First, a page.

(5) Provide a copy of a government-issued identification card, the validity of which the person or business can check against a database, if the person or business deletes the identification from its records after completing the verification process.
(6) Answer a series of knowledge-based challenge questions that would be difficult for someone other than the legal guardian of the minor to answer.
(7) Provide a copy of a photographic identification card that the person or business can compare to another photograph submitted by the parent or guardian using facial recognition technology.
(8) Provide verifiable parental consent that complies with the Children’s Online Privacy Protection Act of 1998 (15 U.S.C. Sec. 6501 et seq.).
(b) Information provided to a social media companies company for parental consent shall not be retained or used for any other purpose. by the company, except as may be necessary for the purposes of this section.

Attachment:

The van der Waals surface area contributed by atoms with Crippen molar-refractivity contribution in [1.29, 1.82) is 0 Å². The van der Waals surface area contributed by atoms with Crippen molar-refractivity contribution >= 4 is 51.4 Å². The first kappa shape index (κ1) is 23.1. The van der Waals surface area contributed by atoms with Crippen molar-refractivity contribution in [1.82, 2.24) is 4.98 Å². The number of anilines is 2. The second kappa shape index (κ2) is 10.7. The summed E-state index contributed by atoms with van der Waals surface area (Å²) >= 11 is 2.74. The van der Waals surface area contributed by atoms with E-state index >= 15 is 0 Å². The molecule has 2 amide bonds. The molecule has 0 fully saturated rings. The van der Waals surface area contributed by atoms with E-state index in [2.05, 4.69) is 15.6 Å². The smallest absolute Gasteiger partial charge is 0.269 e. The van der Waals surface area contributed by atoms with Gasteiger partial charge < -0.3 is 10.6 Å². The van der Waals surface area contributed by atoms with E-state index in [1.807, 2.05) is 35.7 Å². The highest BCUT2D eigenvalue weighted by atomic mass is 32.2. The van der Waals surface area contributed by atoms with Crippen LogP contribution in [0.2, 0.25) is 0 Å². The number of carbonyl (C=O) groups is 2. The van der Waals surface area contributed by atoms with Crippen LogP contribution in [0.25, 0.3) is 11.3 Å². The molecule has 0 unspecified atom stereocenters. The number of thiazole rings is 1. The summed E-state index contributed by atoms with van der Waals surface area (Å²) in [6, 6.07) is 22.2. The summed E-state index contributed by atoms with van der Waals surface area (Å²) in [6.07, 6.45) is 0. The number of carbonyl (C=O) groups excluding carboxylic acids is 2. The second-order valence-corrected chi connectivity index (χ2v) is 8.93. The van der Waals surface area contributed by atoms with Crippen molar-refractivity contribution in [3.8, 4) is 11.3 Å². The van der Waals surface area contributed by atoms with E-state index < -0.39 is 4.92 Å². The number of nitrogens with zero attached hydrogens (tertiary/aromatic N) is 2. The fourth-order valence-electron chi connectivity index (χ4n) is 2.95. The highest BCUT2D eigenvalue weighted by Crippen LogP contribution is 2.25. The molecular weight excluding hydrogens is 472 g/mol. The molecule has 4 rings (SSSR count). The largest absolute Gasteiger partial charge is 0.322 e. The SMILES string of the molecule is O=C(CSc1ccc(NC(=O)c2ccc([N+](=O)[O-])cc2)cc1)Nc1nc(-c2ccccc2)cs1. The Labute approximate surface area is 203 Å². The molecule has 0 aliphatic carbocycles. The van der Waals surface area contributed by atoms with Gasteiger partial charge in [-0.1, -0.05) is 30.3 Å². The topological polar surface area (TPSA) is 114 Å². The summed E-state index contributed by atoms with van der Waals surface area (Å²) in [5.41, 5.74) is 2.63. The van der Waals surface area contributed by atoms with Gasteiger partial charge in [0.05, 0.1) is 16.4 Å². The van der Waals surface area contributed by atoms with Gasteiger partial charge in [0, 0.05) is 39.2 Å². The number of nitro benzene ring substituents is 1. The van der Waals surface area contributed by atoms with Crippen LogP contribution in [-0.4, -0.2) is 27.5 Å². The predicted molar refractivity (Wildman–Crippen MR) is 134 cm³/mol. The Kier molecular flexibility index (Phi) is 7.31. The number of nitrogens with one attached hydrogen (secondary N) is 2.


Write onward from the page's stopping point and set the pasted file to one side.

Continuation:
(c) For purposes of this section, “social media” means an electronic service or account held open to the general public to post, on either a public or a semipublic page dedicated to a particular user, electronic content or communication, including, but not limited to, videos, still photographs, or messages intended to facilitate the sharing of information, ideas, personal messages, or other content.